Your IP Reputation VS the Level of Your Email Deliverability
Do you think IP reputation influences how well your email deliverability process goes? If you think so, you’re right. The extent of your IP address reputation is a decisive factor in whether your messages end up in a user’s inbox, their spam folder, or get rejected in the first place. For this exact reason, most email service providers consider that your IP reputation is important. So do your best to keep your IP reputation grade high and avoid even the potential of having spam complaints. In general, make sure the data from your account makes you seem trustworthy.
Okay, so IP addresses must be seen as “good” to get to the clients. But still, why is this data so crucial and all the excitement regarding sender reputation so loud? We’re about to tell you, but first, let’s see why it’s vital to distinguish between the most popular IP addresses and know what you’re dealing with.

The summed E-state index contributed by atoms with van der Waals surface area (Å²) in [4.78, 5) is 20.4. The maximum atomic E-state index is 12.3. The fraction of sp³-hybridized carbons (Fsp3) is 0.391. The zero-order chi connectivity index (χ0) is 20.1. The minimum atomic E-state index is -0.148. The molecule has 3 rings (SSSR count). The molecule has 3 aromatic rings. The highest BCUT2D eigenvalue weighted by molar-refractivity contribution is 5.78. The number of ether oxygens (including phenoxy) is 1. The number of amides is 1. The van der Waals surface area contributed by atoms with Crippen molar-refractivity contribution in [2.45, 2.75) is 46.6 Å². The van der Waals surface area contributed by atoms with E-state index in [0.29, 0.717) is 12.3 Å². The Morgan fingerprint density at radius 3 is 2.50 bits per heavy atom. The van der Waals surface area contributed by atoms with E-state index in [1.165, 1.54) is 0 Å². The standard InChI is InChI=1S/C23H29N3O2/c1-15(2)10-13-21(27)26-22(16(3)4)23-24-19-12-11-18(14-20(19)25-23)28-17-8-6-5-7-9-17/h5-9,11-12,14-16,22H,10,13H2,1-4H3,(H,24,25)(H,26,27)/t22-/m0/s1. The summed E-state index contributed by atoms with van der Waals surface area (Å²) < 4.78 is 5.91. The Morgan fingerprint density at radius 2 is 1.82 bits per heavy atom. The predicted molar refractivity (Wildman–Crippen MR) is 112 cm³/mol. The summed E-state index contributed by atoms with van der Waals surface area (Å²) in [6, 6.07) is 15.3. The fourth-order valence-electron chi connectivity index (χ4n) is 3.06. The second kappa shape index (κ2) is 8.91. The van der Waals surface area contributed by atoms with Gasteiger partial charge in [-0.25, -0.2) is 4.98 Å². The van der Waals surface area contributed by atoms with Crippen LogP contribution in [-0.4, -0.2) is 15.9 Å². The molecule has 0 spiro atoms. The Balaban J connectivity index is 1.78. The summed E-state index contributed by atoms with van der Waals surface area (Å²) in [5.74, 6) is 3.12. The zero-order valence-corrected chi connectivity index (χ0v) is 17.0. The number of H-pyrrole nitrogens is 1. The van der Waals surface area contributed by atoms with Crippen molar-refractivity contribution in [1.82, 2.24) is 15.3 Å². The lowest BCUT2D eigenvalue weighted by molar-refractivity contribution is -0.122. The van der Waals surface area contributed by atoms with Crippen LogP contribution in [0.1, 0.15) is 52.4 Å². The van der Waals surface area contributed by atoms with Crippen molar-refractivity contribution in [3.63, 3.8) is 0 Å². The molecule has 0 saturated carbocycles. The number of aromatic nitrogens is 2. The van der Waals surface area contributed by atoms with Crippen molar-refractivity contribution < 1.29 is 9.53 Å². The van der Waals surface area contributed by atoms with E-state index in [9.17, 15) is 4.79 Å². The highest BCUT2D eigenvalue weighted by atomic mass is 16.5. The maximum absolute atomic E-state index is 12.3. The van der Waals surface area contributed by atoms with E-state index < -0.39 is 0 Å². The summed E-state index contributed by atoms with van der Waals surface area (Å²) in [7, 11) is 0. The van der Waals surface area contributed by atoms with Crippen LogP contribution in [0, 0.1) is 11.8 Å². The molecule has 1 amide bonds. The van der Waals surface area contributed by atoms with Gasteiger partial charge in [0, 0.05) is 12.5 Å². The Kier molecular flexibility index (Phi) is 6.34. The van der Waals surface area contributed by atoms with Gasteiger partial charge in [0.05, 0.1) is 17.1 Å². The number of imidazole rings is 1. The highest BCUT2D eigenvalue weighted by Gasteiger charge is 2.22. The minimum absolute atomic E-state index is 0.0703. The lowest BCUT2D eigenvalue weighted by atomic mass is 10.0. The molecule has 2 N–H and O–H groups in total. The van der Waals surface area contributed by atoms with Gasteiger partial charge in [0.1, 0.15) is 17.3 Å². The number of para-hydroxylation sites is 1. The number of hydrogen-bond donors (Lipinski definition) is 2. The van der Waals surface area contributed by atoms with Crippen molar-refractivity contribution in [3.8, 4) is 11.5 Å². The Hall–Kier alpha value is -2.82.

Shared IP Address vs. Dedicated IP Address: Chief Dissimilarities
It may come as a surprise to some people that the kind of IP address you’re using makes a huge difference in terms of web reputation, but it’s true. There are several kinds of IP reputations, dependent on which IP address you resort to: dedicated, shared, or none at all. Let’s see the discrepancies among them.
- No IP reputation — if you’ve just recently created a new account and, thus, a new reputation, your emails may get blocked or directed to a spam folder. In this case, you’re a new sender and your “no reputation” status pretty much equals a “bad reputation” one. The system can’t trust you. And, if a user reports your message as “spam,” the mail server may immediately block your IP address. Because of this, you want your sending IP address to have a reputation.